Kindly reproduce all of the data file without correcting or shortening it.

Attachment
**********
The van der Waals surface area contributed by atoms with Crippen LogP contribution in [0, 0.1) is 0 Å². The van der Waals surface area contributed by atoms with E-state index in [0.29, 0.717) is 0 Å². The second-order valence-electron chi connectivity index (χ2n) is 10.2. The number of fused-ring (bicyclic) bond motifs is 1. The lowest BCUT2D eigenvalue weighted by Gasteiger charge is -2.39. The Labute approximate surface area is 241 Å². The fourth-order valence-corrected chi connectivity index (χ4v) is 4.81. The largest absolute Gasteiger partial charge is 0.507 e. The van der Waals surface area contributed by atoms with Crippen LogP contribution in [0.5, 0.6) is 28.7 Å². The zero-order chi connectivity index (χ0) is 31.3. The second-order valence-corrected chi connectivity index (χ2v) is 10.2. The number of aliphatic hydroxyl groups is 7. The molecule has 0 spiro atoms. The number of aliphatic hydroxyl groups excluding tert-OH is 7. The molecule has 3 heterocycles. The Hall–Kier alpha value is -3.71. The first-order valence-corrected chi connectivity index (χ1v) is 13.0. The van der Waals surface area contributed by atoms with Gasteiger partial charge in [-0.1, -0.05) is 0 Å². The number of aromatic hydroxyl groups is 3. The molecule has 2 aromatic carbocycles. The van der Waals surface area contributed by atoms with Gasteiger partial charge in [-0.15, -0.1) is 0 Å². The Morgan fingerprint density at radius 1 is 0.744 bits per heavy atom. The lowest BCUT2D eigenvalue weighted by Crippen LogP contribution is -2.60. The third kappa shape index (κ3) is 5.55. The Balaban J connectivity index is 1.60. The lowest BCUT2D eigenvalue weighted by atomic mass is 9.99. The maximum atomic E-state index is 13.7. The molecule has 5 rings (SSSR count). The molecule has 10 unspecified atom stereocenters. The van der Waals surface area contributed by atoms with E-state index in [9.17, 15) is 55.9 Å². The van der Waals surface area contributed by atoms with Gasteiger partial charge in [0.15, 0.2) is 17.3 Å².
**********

The van der Waals surface area contributed by atoms with Crippen LogP contribution in [0, 0.1) is 0 Å². The van der Waals surface area contributed by atoms with E-state index in [0.29, 0.717) is 0 Å². The second-order valence-electron chi connectivity index (χ2n) is 10.2. The number of fused-ring (bicyclic) bond motifs is 1. The lowest BCUT2D eigenvalue weighted by Gasteiger charge is -2.39. The Labute approximate surface area is 241 Å². The fourth-order valence-corrected chi connectivity index (χ4v) is 4.81. The largest absolute Gasteiger partial charge is 0.507 e. The van der Waals surface area contributed by atoms with Crippen LogP contribution in [0.5, 0.6) is 28.7 Å². The zero-order chi connectivity index (χ0) is 31.3. The second-order valence-corrected chi connectivity index (χ2v) is 10.2. The number of aliphatic hydroxyl groups is 7. The molecule has 0 spiro atoms. The number of aliphatic hydroxyl groups excluding tert-OH is 7. The molecule has 3 heterocycles. The Hall–Kier alpha value is -3.71. The first-order valence-corrected chi connectivity index (χ1v) is 13.0. The van der Waals surface area contributed by atoms with Gasteiger partial charge in [-0.1, -0.05) is 0 Å². The number of aromatic hydroxyl groups is 3. The molecule has 2 aromatic carbocycles. The van der Waals surface area contributed by atoms with Gasteiger partial charge in [-0.15, -0.1) is 0 Å². The Morgan fingerprint density at radius 1 is 0.744 bits per heavy atom. The lowest BCUT2D eigenvalue weighted by Crippen LogP contribution is -2.60. The third kappa shape index (κ3) is 5.55. The Balaban J connectivity index is 1.60. The lowest BCUT2D eigenvalue weighted by atomic mass is 9.99. The maximum atomic E-state index is 13.7. The molecule has 5 rings (SSSR count). The molecule has 10 unspecified atom stereocenters. The van der Waals surface area contributed by atoms with E-state index in [9.17, 15) is 55.9 Å². The van der Waals surface area contributed by atoms with Gasteiger partial charge in [0.15, 0.2) is 17.3 Å².